1 + (rand() % (piles[(*moves).pile_index]));
        piles[(*moves).pile_index] =
         piles[(*moves).pile_index] - (*moves).stones_removed;

        if (piles[(*moves).pile_index] < 0)
            piles[(*moves).pile_index]=0;
    }
    return;
}

// A C function to play the Game of Nim
void playGame(int piles[], int n, int whoseTurn)
{
    printf("\nGAME STARTS\n\n");
    struct move moves;

    while (gameOver (piles, n) == false)
    {
        showPiles(piles, n);

        makeMove(piles, n, &moves);

        if (whoseTurn == COMPUTER)
        {
            printf("COMPUTER removes %d stones from pile "
                   "at index %d\n", moves.stones_removed,
                   moves.pile_index);
            whoseTurn = HUMAN;
        }
        else
        {
            printf("HUMAN removes %d stones from pile at "
                   "index %d\n", moves.stones_removed,
                   moves.pile_index);
            whoseTurn = COMPUTER;
        }
    }

    showPiles(piles, n);
    declareWinner(whoseTurn);
    return;
}

void knowWinnerBeforePlaying(int piles[], int n,
                             int whoseTurn)
{
    printf("Prediction before playing the game -> ");

    if (calculateNimSum(piles, n) !=0)
    {
        if (whoseTurn == COMPUTER)
            printf("COMPUTER will win\n");
        else
            printf("HUMAN will win\n");
    }
    else
    {
        if (whoseTurn == COMPUTER)
            printf("HUMAN will win\n");
        else
            printf("COMPUTER will win\n");
    }

    return;
}

// Driver program to test above functions
int main()
{
    // Test Case 1
    int piles[] = {3, 4, 5};
    int n = sizeof(piles)/sizeof(piles[0]);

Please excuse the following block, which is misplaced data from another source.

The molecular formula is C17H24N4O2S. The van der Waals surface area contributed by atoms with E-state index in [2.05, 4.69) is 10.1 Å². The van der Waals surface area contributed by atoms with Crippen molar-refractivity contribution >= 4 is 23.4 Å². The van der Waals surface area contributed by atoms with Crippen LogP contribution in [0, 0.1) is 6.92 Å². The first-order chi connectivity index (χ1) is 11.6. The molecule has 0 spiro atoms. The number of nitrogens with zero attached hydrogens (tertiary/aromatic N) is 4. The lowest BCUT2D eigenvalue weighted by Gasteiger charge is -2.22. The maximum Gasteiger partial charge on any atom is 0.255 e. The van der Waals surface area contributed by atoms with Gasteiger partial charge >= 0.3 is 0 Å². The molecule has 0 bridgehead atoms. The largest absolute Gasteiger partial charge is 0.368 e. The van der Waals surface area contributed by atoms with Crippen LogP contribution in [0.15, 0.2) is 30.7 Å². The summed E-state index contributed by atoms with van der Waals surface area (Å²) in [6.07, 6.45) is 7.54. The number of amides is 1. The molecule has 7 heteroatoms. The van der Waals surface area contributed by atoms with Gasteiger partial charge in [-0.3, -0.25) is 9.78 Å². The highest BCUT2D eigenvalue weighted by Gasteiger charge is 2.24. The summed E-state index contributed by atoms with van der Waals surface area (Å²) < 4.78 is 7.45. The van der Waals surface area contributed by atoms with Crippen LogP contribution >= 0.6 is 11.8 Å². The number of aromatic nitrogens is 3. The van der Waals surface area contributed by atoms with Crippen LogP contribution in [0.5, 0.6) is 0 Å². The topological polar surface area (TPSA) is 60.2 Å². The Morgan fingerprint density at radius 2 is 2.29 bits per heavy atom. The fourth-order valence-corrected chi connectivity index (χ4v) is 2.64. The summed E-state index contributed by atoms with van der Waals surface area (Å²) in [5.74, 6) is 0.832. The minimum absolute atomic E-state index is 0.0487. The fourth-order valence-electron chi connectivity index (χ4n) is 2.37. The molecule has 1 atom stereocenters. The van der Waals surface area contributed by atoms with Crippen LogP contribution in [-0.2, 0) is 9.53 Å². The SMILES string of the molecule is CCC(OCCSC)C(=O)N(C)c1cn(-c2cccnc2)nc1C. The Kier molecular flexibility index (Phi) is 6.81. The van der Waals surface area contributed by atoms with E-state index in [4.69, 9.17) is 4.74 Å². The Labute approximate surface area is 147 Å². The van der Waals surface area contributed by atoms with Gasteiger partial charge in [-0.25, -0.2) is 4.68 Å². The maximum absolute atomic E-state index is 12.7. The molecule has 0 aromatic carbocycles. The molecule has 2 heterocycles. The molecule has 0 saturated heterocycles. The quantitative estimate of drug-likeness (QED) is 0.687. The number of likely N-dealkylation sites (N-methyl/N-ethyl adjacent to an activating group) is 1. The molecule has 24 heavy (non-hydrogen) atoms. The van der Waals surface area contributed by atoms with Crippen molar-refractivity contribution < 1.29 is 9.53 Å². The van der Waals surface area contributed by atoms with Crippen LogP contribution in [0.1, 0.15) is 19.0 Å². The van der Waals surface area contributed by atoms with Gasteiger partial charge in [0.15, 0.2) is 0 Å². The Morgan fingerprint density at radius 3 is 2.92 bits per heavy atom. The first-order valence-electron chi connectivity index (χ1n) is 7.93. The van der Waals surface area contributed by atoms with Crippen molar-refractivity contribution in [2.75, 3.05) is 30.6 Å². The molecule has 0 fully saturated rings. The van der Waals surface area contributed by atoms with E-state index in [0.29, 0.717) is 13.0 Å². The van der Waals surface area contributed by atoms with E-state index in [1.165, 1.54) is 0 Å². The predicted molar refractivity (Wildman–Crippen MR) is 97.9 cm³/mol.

// We will predict the results before playing
    // The COMPUTER starts first
    knowWinnerBeforePlaying(piles, n, COMPUTER);

    // Let us play the game with COMPUTER starting first
    // and check whether our prediction was right or not
    playGame(piles, n, COMPUTER);

    /*
    Test Case 2
    int piles[] = {3, 4, 7};
    int n = sizeof(piles)/sizeof(piles[0]);

    // We will predict the results before playing
    // The HUMAN(You) starts first
    knowWinnerBeforePlaying (piles, n, COMPUTER);

    // Let us play the game with COMPUTER starting first
    // and check whether our prediction was right or not
    playGame (piles, n, HUMAN);    */

    return(0);
}

Output : May be different on different runs as random numbers are used to decide next move (for the loosing player).

Prediction before playing the game -> COMPUTER will win

GAME STARTS

Current Game Status -> 3 4 5 
COMPUTER removes 2 stones from pile at index 0
Current Game Status -> 1 4 5 
HUMAN removes 3 stones from pile at index 1
Current Game Status -> 1 1 5 
COMPUTER removes 5 stones from pile at index 2
Current Game Status -> 1 1 0 
HUMAN removes 1 stones from pile at index 1
Current Game Status -> 1 0 0 
COMPUTER removes 1 stones from pile at index 0
Current Game Status -> 0 0 0 

COMPUTER won

References :
https://en.wikipedia.org/wiki/Nim

This article is contributed by Rachit Belwariar. If you like GeeksforGeeks and would like to contribute, you can also write an article and mail your article to contribute@geeksforgeeks.org. See your article appearing on the GeeksforGeeks main page and help other Geeks.